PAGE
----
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What Is Labor Supply and Do Taxes Affect It?

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  • Rosen, Harvey S

Abstract

The issue of tax-induced changes in labor supply behavior has been receiving increasing attention. Economic theory alone can say little about the impact of income taxation on labor supply because of the well- known conflict between income and substitution effects. Therefore, an enormous amount of effort has been devoted to empirical investigation of this problem, with a focus on the impact of taxes on hours of work and labor force participation rates. In Section I of this paper, I briefly discuss this literature and its major conclusions. It has been long understood, however, that the concept "labor supply" is more general than "hours of work." If one individual is healthier, better educated, and more highly motivated than another, then presumably a given number of hours of work will lead to a greater effective labor supply for the former than for the latter. Thus, studies of the effect of taxes on other dimensions of labor supply are needed in order to assess the full impact of taxes on work incentives. The main purpose of this paper is to discuss some of this research (Section II) and to explore its policy implications (Section III).

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Bibliographic Info

Article provided by American Economic Association in its journal American Economic Review.

Volume (Year): 70 (1980)
Issue (Month): 2 (May)
Pages: 171-76

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Handle: RePEc:aea:aecrev:v:70:y:1980:i:2:p:171-76

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References

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  1. Joseph E. Stiglitz, 1968. "The Effects of Income, Wealth, and Capital Gains Taxation on Risk Taking," Cowles Foundation Discussion Papers 248, Cowles Foundation for Research in Economics, Yale University.
  2. Michael J. Boskin, 1975. "Notes on the Tax Treatment of Human Capital," NBER Working Papers 0116, National Bureau of Economic Research, Inc.
  3. repec:fth:prinin:117 is not listed on IDEAS
  4. Burtless, Gary & Hausman, Jerry A, 1978. "The Effect of Taxation on Labor Supply: Evaluating the Gary Negative Income Tax Experiments," Journal of Political Economy, University of Chicago Press, vol. 86(6), pages 1103-30, December.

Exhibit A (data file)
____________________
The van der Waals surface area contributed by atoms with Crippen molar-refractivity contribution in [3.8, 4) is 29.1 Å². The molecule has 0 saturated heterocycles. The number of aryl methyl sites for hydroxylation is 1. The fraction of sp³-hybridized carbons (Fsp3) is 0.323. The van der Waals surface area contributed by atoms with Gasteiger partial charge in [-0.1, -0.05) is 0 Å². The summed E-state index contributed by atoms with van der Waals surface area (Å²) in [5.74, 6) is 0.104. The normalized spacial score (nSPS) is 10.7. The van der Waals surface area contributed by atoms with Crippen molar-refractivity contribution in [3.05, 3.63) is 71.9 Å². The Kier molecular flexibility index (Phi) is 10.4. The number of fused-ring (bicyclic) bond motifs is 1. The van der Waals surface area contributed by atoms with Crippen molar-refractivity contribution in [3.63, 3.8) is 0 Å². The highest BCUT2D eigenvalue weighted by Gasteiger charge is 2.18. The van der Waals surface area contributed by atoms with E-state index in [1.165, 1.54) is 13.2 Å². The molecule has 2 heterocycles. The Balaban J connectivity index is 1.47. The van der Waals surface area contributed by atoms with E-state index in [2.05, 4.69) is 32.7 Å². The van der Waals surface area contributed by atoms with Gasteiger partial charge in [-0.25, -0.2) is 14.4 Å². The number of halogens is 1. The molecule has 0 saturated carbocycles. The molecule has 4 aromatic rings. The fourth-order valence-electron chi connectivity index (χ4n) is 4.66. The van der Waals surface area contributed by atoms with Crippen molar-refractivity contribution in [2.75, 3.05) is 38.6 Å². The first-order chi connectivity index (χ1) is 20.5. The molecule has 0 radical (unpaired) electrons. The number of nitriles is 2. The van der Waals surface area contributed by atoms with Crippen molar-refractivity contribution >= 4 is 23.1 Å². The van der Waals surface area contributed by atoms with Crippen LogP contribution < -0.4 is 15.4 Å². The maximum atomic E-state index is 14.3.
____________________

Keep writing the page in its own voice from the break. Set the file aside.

5. Gordon, Roger H. & Blinder, Alan S., 1980. "Market wages, reservation wages, and retirement decisions," Journal of Public Economics, Elsevier, vol. 14(2), pages 277-308, October.
  6. Gronau, Reuben, 1977. "Leisure, Home Production, and Work-The Theory of the Allocation of Time Revisited," Journal of Political Economy, University of Chicago Press, vol. 85(6), pages 1099-1123, December.
  7. Rosen, Harvey S, 1976. "Taxes in a Labor Supply Model with Joint Wage-Hours Determination," Econometrica, Econometric Society, vol. 44(3), pages 485-507, May.
  8. Robert J. Willis & Sherwin Rosen, 1978. "Education and Self-Selection," NBER Working Papers 0249, National Bureau of Economic Research, Inc.
  9. R. E. Hall, 1970. "Wages, Income and Hours of Work in the U. S. Labor Force," Working papers 62, Massachusetts Institute of Technology (MIT), Department of Economics.
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Cited by:
  1. Atallah, Gamal, 1998. "Les impôts sur le revenu et l’offre de travail des femmes mariées : une revue de la littérature," L'Actualité Economique, Société Canadienne de Science Economique, vol. 74(1), pages 95-128, mars.
  2. Don Fullerton & Gilbert E. Metcalf, 1997. "Environmental Controls, Scarcity Rents, and Pre-Existing Distortions," Discussion Papers Series, Department of Economics, Tufts University 9703, Department of Economics, Tufts University.
  3. Charles E. McLure, Jr., 1980. "Taxes, Saving, and Welfare: Theory and Evidence," NBER Working Papers 0504, National Bureau of Economic Research, Inc.
  4. Don Fullerton & Gilbert E. Metcalf, 2002. "Cap and Trade Policies in the Presence of Monopoly and Distortionary Taxation," NBER Working Papers 8901, National Bureau of Economic Research, Inc.
  5. Bovenberg, A.L. & Ewijk, C. van, 1997. "Progressive taxes, equity and human capital accumulation in an endogenous growth model with overlapping generations," Open Access publications from Tilburg University urn:nbn:nl:ui:12-74442, Tilburg University.

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